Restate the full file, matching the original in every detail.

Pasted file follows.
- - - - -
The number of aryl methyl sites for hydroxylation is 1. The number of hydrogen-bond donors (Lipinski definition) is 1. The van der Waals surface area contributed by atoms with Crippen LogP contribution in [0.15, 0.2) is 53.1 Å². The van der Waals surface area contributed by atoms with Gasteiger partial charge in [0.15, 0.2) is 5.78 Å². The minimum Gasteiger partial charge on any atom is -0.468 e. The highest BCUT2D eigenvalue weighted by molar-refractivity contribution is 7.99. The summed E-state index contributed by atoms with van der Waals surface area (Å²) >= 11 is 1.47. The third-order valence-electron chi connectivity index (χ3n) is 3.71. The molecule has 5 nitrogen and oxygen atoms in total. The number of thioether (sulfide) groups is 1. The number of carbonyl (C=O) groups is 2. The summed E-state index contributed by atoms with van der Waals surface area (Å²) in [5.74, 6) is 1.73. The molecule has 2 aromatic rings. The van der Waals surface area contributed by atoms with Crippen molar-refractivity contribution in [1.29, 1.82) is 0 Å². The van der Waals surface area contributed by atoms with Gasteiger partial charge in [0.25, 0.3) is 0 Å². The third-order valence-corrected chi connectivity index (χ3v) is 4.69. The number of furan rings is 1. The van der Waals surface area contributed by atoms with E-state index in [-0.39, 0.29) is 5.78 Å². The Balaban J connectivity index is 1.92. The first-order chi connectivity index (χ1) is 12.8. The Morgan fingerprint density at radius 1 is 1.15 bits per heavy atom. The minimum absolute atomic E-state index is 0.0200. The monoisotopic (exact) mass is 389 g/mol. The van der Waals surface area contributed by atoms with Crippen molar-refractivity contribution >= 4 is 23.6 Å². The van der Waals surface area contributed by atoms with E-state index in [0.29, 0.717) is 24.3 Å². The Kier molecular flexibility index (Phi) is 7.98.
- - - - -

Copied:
The number of aryl methyl sites for hydroxylation is 1. The number of hydrogen-bond donors (Lipinski definition) is 1. The van der Waals surface area contributed by atoms with Crippen LogP contribution in [0.15, 0.2) is 53.1 Å². The van der Waals surface area contributed by atoms with Gasteiger partial charge in [0.15, 0.2) is 5.78 Å². The minimum Gasteiger partial charge on any atom is -0.468 e. The highest BCUT2D eigenvalue weighted by molar-refractivity contribution is 7.99. The summed E-state index contributed by atoms with van der Waals surface area (Å²) >= 11 is 1.47. The third-order valence-electron chi connectivity index (χ3n) is 3.71. The molecule has 5 nitrogen and oxygen atoms in total. The number of thioether (sulfide) groups is 1. The number of carbonyl (C=O) groups is 2. The summed E-state index contributed by atoms with van der Waals surface area (Å²) in [5.74, 6) is 1.73. The molecule has 2 aromatic rings. The van der Waals surface area contributed by atoms with Crippen molar-refractivity contribution in [1.29, 1.82) is 0 Å². The van der Waals surface area contributed by atoms with Gasteiger partial charge in [0.25, 0.3) is 0 Å². The third-order valence-corrected chi connectivity index (χ3v) is 4.69. The number of furan rings is 1. The van der Waals surface area contributed by atoms with E-state index in [-0.39, 0.29) is 5.78 Å². The Balaban J connectivity index is 1.92. The first-order chi connectivity index (χ1) is 12.8. The Morgan fingerprint density at radius 1 is 1.15 bits per heavy atom. The minimum absolute atomic E-state index is 0.0200. The monoisotopic (exact) mass is 389 g/mol. The van der Waals surface area contributed by atoms with Crippen molar-refractivity contribution >= 4 is 23.6 Å². The van der Waals surface area contributed by atoms with E-state index in [0.29, 0.717) is 24.3 Å². The Kier molecular flexibility index (Phi) is 7.98.